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Turkey agrees to back Sweden's NATO bid, secretary general says

Turkey had opposed Sweden's bid to join the alliance since it applied last year after Russia invaded Ukraine.
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Turkey has agreed to support Sweden's bid to join the NATO military alliance after a year of opposition, NATO Secretary General Jens Stoltenberg said Monday. He called the moment a "historic step."

Turkey President Recep Tayyip Erdoğan agreed to send the accession protocol to the Turkish parliament for approval as soon as possible, Stoltenberg said, noting that Erdoğan would "ensure ratification."

“Sweden will become a full member of the alliance,” Stoltenberg said.

Stoltenberg held talks between Erdoğan and Swedish Prime Minister Ulf Kristersson the evening before the NATO summit was scheduled to begin in Vilnius, Lithuania, on Tuesday.

Erdoğan and President Joe Biden discussed Sweden’s membership bid over the phone Monday. They decided to meet in person in Vilnius on Tuesday, said Jake Sullivan, Biden's national security adviser.

Most NATO members have supported Sweden's efforts to join in the wake of Russia's invasion of Ukraine. Turkey, however, had maintained its opposition, which had stymied hopes for more than a year.

Sweden originally applied with Finland in May 2022 after years of appearing neutral in the growing tension between Russia and the West. Finland finally joined the alliance in April, adding an 830-mile land border between NATO territory and Russia.

Turkey had maintained its objections to Sweden’s bid because there is a prevailing view in Ankara that Sweden supports Kurdish groups that Turkish leadership considers to be terrorists. The Kurds, a Muslim minority group, make up about a fifth of Turkey’s population, and they have had a volatile and, at times, violent relationship with the government.

Image: NATO Holds 2023 Summit In Vilnius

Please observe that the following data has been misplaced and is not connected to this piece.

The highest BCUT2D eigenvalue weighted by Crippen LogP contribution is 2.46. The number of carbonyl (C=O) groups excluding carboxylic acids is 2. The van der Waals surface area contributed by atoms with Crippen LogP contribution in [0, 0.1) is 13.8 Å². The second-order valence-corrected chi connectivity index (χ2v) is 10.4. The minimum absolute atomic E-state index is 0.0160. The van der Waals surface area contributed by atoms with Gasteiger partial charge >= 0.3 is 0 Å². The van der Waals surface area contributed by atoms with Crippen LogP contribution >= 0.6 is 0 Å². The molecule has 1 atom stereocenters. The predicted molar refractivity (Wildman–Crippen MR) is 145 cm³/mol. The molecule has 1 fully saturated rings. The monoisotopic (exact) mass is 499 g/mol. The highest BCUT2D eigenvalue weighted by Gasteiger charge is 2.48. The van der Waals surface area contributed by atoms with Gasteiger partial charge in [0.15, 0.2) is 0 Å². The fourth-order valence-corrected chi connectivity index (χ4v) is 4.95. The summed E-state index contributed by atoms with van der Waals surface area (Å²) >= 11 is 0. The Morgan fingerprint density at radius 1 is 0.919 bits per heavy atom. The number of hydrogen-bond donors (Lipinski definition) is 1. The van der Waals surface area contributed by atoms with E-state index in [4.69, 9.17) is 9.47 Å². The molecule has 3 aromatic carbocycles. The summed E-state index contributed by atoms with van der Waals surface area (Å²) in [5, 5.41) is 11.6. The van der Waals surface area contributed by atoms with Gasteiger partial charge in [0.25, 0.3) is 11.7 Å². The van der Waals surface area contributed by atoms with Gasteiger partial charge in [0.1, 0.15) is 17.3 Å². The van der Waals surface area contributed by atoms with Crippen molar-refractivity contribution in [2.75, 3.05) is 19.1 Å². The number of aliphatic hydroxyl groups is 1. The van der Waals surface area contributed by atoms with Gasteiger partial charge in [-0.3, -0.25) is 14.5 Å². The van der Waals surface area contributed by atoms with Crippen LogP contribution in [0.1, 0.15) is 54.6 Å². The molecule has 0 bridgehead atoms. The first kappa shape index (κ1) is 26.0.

Turkish President Recep Tayyip Erdoğan shakes hands with Swedish Prime Minister Ulf Kristersson as NATO Secretary General Jens Stoltenberg looks on at their meeting before the NATO summit Monday in Vilnius, Lithuania. Filip Singer / WPA Pool / Getty Images

Sweden is one of several European countries that have welcomed the Kurdish diaspora, and Stockholm has been host to several protests in support of the Kurdistan Workers’ Party, or PKK — which Sweden and Turkey officially consider a terrorist group.

Stoltenberg said he worked with Kristersson and Erdoğan "to address Turkey's legitimate security concerns."

"Sweden has amended its constitution, changed its laws significantly, expanded its counterterrorism cooperation against the PKK and resumed arms exports to Turkey," Stoltenberg said. "Sweden's cooperation with Turkey in the fight against terrorism will continue beyond accession to NATO, and Sweden agreed today to establish a new bilateral security compact." 

As part of the agreement, NATO will also increase its efforts in those areas, Stoltenberg said, and he will create the post of special coordinator for counterterrorism.

Boasting the second-largest military in the alliance, of which it has been a member since 1952, Turkey has held out against pressure to allow Sweden's ascension with the support of Hungary. It is believed, however, that Hungary will follow Turkey's lead, allowing Sweden to become a full member of NATO.

Though it does not share a land border with Russia, Sweden will further impinge on Russia's power if its membership is approved, analysts say. Stockholm's naval and air power on the Baltic Sea, along with the eight NATO countries that border the sea, are likely to temper the Kremlin's power in the region and its ability to threaten NATO members.

"Integrated control of the entire area will make defense of Estonia, Latvia, and Lithuania easier, since Swedish territory and airspace in particular are important for such efforts. This will strengthen deterrence and make a conflict there less likely," Carl Bildt, a former prime minister and foreign minister of Sweden, wrote in Foreign Affairs last year.

"But perhaps the most important consequence of Finnish and Swedish accession to NATO," he said, "would be to increase the alliance’s political strength as the pillar of the defense of Europe and the transatlantic area."

CORRECTION (July 10, 2023, 7:30 p.m. ET): A previous version of this article misstated the name of the Kurdish party the Turkish government considers a terrorist group. It is the Kurdistan Workers’ Party, not the Kurdish Worker’s Party.